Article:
Water-powered mill still in operation

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Gene Barksdale watches the progress of corn during grinding at the grist mill. News photo/Tilda Sumerel

Stone-ground corn meal is a long-standing tradition that still continues for some Red Bay citizens.

Nestled in the hills of Franklin county on Little Bear Creek, the Barksdale Grist Mill produces mountains of fluffy white corn meal each Saturday.

It serves as the only water powered grist mill that is still in operation in northwest Alabama.

The local grist mill is located approximately five miles east of Red Bay on Highway 24. A branch of the Little Bear Creek flowing through the area falls over the “Andy Jordan Dam” and powers the water wheel, which is located 10 feet under the surface of the water.

The water wheel is connected to machinery inside a rustic building, which covers the mill and provides an area for processing grain as it is fed through the mill.

Many years ago, people would bring corn to the mill in wagons, have it ground, and take it back home on a journey lasting several hours. Today, people come from far and near to bring corn to mill but the wagons have been replaced by modem vehicles.

On a typical Saturday morning, the fanners arrive as early as dawn with buckets, sacks, and other containers of corn. They get in line to wait their turn and have their corn ground the “old fashioned way.”

Many of owner and operator Gene Barksdale’s regular customers like to stand around and talk. They don’t seem to mind the wait or be in a big hurry to be on their way.

Barksdale says that he learned the trade from his father and grandfather as a child.

He reports that it takes approximately 10 minutes to process 100 pounds of corn through the mill. He says the mill can handle an average of 500 pounds of corn per hour.

Barksdale starts the grinding process by opening a valve that provides water power to the machinery of the mill.

Shelled corn provided by the customer is lined up, measured, and poured into a wooden hopper that feeds the mill.

A mirror is mounted over the mill and Barksdale uses it to keep close watch on the grinding process. It also serves to let him know when to add more com. He relies on feel to know when the meal is the right consistency and takes samples of the freshly ground corn at frequent intervals.

Working in the mill as he was growing up, Barksdale learned the techniques used by his father in operating the mill and in keeping the machinery in working order. Over the years he has perfected the process and is most knowledgeable about the technical aspects of this quickly vanishing craft.

During the milling process shells of the corn are separated from the meal and fall to an area at the left of the machinery. This substance is used in making livestock feed and meal brand. The remaining finely ground meal is collected and emptied into a huge sifter that further refines the product.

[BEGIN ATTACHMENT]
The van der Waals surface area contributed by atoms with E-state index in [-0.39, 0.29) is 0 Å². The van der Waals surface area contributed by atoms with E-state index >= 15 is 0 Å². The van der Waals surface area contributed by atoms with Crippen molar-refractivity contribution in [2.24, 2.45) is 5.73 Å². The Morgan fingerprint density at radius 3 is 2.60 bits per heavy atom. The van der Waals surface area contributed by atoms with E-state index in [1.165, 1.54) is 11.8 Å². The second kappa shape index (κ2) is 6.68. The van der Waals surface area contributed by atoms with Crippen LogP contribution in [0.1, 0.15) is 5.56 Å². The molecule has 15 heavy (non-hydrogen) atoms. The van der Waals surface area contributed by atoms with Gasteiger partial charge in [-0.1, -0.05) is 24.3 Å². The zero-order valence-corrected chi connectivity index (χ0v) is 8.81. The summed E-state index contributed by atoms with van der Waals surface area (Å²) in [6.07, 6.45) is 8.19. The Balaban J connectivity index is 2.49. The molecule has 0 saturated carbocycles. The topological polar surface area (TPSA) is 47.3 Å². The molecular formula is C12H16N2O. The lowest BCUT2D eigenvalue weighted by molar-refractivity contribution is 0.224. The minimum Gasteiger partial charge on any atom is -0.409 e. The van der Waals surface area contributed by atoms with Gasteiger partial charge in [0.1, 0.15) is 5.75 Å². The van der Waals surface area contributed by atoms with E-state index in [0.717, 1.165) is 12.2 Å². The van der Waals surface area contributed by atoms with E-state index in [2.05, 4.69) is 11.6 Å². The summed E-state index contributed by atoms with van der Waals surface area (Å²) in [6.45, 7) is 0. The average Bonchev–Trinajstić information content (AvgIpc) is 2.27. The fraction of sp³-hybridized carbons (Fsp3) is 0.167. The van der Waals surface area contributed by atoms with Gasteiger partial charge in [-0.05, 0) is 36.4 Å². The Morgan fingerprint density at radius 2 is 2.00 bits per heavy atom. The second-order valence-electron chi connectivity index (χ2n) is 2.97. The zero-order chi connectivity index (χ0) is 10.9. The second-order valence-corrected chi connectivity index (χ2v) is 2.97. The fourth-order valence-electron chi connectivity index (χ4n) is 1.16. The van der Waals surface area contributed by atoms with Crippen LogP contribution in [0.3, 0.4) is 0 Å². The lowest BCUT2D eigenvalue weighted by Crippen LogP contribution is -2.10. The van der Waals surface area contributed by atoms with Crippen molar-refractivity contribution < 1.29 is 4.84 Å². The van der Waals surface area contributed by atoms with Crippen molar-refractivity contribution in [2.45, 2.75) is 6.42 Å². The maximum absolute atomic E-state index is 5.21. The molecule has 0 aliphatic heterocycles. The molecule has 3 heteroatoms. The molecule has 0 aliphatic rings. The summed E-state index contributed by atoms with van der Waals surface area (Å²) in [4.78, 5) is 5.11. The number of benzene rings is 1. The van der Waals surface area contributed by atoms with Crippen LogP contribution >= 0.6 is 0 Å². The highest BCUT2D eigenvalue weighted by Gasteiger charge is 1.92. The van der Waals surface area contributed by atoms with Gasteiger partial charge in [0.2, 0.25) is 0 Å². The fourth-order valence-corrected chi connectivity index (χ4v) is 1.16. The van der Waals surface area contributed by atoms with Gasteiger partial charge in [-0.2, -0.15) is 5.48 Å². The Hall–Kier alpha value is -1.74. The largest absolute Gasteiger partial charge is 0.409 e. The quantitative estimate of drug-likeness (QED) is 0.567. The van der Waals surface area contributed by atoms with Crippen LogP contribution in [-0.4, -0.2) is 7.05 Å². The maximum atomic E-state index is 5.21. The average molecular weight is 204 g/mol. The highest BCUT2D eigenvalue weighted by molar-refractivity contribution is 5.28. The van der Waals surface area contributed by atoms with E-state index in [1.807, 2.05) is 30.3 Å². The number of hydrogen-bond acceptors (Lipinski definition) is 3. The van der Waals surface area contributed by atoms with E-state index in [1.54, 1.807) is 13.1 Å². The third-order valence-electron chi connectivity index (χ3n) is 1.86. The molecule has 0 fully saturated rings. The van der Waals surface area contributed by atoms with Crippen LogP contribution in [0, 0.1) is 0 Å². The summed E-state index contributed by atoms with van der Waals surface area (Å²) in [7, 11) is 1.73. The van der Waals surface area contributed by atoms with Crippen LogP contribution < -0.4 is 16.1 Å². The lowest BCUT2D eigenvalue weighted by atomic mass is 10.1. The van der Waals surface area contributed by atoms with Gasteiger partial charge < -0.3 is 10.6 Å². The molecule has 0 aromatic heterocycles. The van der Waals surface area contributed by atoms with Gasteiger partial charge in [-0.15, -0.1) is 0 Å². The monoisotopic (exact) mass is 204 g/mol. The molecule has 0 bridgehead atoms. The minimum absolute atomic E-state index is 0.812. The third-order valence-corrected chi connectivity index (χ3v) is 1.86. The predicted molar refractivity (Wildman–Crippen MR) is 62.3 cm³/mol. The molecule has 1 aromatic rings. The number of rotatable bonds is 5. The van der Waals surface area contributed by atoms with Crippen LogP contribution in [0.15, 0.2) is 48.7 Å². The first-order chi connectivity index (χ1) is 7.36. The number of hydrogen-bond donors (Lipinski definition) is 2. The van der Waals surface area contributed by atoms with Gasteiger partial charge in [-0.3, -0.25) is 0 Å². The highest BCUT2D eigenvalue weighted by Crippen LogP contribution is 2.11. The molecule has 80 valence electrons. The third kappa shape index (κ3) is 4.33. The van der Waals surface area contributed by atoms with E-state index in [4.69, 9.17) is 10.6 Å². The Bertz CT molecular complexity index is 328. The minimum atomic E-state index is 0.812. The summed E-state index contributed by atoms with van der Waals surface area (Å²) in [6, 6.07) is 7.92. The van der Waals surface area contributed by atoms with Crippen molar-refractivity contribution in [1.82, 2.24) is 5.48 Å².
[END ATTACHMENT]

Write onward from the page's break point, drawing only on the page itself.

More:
As a final step to the process, customers can get plain meal, or they can have “self-rising” ingredients added. If they choose self-rising, they get Barksdale’s original recipe, which he has formulated over the years.

After sifting, the milling process is complete and the meal is measured into five or 10 pound sacks and sealed. If a customer prefers, the meal can be carried home in containers which they provide.

One hundred pounds of self-rising meal can be ground at the mill for a cost of $10.

Plain meal is ground at a cost of $1.50 per bushel. If the meal is put in bags, there is an additional charge of 10 cents per bag for bagging.

Barksdale says that a person needs to have at least 100 to 115 pounds of shelled corn if they want to have self-rising meal made. Any amount of corn can be processed if plain meal is desired.

Many people prefer the “home ground” variety of meal as compared to the commercially made product. Comparable in cost, the advantage in using the home-ground variety seems to be that it produces a lighter texture and unique taste.

Barksdale has been operating the mill since he took over from his father in 1980.

W.A. Barksdale started the mill in the 1930s. At that time there were several other grist mills located in Franklin County. The Barksdales say they don’t know of any other mills still operating with waterpower in the state of Alabama at the present time.

Originally, the mill was a two-story building that included a sawmill, a cotton mill, and a grist mill. It was located further up the creek than it presently is.

According to Barksdale, the original building burned in 1962 and the grist mill was all that was salvageable. Andy Jordan constructed the present dam and building and reopened the grist mill shortly after that.

Barksdale says that people come from all over Alabama and from the surrounding states to have their corn ground at the mill. Some people also come in just to watch the process or to buy meal that is available for purchase. Barksdale says their water ground meal is available at many of the local grocery stores in the Red Bay area.

The mill opens at 6:30 a.m. each Saturday morning and runs until the last customer is served.

The weather and growing conditions in the area this past season resulted in a poorer than usual crop of corn, but regular customers still line up at the mill on Saturdays with what corn they can spare to have made into meal.